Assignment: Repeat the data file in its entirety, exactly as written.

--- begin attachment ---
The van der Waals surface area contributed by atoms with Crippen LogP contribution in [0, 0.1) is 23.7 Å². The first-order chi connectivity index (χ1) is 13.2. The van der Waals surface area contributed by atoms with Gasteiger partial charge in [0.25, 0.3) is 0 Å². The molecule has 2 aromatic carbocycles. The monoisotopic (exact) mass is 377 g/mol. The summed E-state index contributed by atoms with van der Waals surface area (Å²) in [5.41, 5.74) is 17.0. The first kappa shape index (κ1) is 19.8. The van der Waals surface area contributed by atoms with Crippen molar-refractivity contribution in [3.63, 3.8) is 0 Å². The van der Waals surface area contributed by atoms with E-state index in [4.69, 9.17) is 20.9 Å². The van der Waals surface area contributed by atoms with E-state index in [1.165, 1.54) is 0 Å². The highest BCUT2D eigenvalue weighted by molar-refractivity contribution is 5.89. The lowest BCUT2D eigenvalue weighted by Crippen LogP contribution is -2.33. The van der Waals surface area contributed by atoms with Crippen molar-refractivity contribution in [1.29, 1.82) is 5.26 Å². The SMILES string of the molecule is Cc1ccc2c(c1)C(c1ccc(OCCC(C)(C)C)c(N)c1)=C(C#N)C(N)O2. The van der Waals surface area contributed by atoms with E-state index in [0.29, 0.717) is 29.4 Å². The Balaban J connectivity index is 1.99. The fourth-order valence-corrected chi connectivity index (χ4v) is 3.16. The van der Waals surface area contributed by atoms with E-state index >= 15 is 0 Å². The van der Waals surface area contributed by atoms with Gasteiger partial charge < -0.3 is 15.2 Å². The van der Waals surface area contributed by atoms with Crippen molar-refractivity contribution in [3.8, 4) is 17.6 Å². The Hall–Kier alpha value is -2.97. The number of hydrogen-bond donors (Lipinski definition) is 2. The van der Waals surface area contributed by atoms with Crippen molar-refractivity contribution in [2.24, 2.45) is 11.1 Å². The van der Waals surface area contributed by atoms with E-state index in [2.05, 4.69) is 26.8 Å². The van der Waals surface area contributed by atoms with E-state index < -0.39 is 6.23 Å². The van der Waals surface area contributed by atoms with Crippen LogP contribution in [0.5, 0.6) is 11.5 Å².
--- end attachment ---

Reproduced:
The van der Waals surface area contributed by atoms with Crippen LogP contribution in [0, 0.1) is 23.7 Å². The first-order chi connectivity index (χ1) is 13.2. The van der Waals surface area contributed by atoms with Gasteiger partial charge in [0.25, 0.3) is 0 Å². The molecule has 2 aromatic carbocycles. The monoisotopic (exact) mass is 377 g/mol. The summed E-state index contributed by atoms with van der Waals surface area (Å²) in [5.41, 5.74) is 17.0. The first kappa shape index (κ1) is 19.8. The van der Waals surface area contributed by atoms with Crippen molar-refractivity contribution in [3.63, 3.8) is 0 Å². The van der Waals surface area contributed by atoms with E-state index in [4.69, 9.17) is 20.9 Å². The van der Waals surface area contributed by atoms with E-state index in [1.165, 1.54) is 0 Å². The highest BCUT2D eigenvalue weighted by molar-refractivity contribution is 5.89. The lowest BCUT2D eigenvalue weighted by Crippen LogP contribution is -2.33. The van der Waals surface area contributed by atoms with Crippen molar-refractivity contribution in [1.29, 1.82) is 5.26 Å². The SMILES string of the molecule is Cc1ccc2c(c1)C(c1ccc(OCCC(C)(C)C)c(N)c1)=C(C#N)C(N)O2. The van der Waals surface area contributed by atoms with E-state index in [0.29, 0.717) is 29.4 Å². The Balaban J connectivity index is 1.99. The fourth-order valence-corrected chi connectivity index (χ4v) is 3.16. The van der Waals surface area contributed by atoms with E-state index >= 15 is 0 Å². The van der Waals surface area contributed by atoms with Gasteiger partial charge < -0.3 is 15.2 Å². The van der Waals surface area contributed by atoms with Crippen molar-refractivity contribution in [3.8, 4) is 17.6 Å². The Hall–Kier alpha value is -2.97. The number of hydrogen-bond donors (Lipinski definition) is 2. The van der Waals surface area contributed by atoms with Crippen molar-refractivity contribution in [2.24, 2.45) is 11.1 Å². The van der Waals surface area contributed by atoms with E-state index in [2.05, 4.69) is 26.8 Å². The van der Waals surface area contributed by atoms with E-state index < -0.39 is 6.23 Å². The van der Waals surface area contributed by atoms with Crippen LogP contribution in [0.5, 0.6) is 11.5 Å².